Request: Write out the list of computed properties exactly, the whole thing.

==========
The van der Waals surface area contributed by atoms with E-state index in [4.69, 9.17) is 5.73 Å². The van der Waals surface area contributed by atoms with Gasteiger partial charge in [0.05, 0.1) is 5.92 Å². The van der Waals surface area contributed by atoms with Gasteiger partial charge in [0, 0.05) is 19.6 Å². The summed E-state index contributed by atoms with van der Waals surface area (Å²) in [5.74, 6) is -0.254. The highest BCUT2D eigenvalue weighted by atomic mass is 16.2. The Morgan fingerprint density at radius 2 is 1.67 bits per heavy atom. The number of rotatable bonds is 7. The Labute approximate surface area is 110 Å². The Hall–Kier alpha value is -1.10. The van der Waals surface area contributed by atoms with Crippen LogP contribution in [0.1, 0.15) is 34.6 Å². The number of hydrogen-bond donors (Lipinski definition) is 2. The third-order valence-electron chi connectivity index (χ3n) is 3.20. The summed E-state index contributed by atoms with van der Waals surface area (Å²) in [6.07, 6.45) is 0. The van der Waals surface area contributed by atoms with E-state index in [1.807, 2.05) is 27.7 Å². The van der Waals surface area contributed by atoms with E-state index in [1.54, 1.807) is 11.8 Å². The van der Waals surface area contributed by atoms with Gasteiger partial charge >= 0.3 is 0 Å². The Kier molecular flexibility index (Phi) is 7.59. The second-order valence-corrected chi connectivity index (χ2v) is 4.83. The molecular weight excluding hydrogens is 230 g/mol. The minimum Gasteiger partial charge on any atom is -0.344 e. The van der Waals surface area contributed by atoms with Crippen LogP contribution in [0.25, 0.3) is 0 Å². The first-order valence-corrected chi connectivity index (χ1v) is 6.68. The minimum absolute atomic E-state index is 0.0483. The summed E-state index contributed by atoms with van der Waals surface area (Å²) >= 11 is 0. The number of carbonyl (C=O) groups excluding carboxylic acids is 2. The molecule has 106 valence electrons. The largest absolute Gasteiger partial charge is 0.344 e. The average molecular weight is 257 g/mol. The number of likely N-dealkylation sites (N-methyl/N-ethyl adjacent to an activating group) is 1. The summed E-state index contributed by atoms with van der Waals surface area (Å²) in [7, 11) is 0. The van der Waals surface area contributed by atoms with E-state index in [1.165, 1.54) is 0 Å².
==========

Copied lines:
The van der Waals surface area contributed by atoms with E-state index in [4.69, 9.17) is 5.73 Å². The van der Waals surface area contributed by atoms with Gasteiger partial charge in [0.05, 0.1) is 5.92 Å². The van der Waals surface area contributed by atoms with Gasteiger partial charge in [0, 0.05) is 19.6 Å². The summed E-state index contributed by atoms with van der Waals surface area (Å²) in [5.74, 6) is -0.254. The highest BCUT2D eigenvalue weighted by atomic mass is 16.2. The Morgan fingerprint density at radius 2 is 1.67 bits per heavy atom. The number of rotatable bonds is 7. The Labute approximate surface area is 110 Å². The Hall–Kier alpha value is -1.10. The van der Waals surface area contributed by atoms with Crippen LogP contribution in [0.1, 0.15) is 34.6 Å². The number of hydrogen-bond donors (Lipinski definition) is 2. The third-order valence-electron chi connectivity index (χ3n) is 3.20. The summed E-state index contributed by atoms with van der Waals surface area (Å²) in [6.07, 6.45) is 0. The van der Waals surface area contributed by atoms with E-state index in [1.807, 2.05) is 27.7 Å². The van der Waals surface area contributed by atoms with E-state index in [1.54, 1.807) is 11.8 Å². The van der Waals surface area contributed by atoms with Gasteiger partial charge >= 0.3 is 0 Å². The Kier molecular flexibility index (Phi) is 7.59. The second-order valence-corrected chi connectivity index (χ2v) is 4.83. The molecular weight excluding hydrogens is 230 g/mol. The minimum Gasteiger partial charge on any atom is -0.344 e. The van der Waals surface area contributed by atoms with Crippen LogP contribution in [0.25, 0.3) is 0 Å². The first-order valence-corrected chi connectivity index (χ1v) is 6.68. The minimum absolute atomic E-state index is 0.0483. The summed E-state index contributed by atoms with van der Waals surface area (Å²) >= 11 is 0. The number of carbonyl (C=O) groups excluding carboxylic acids is 2. The molecule has 106 valence electrons. The largest absolute Gasteiger partial charge is 0.344 e. The average molecular weight is 257 g/mol. The number of likely N-dealkylation sites (N-methyl/N-ethyl adjacent to an activating group) is 1. The summed E-state index contributed by atoms with van der Waals surface area (Å²) in [7, 11) is 0. The van der Waals surface area contributed by atoms with E-state index in [1.165, 1.54) is 0 Å².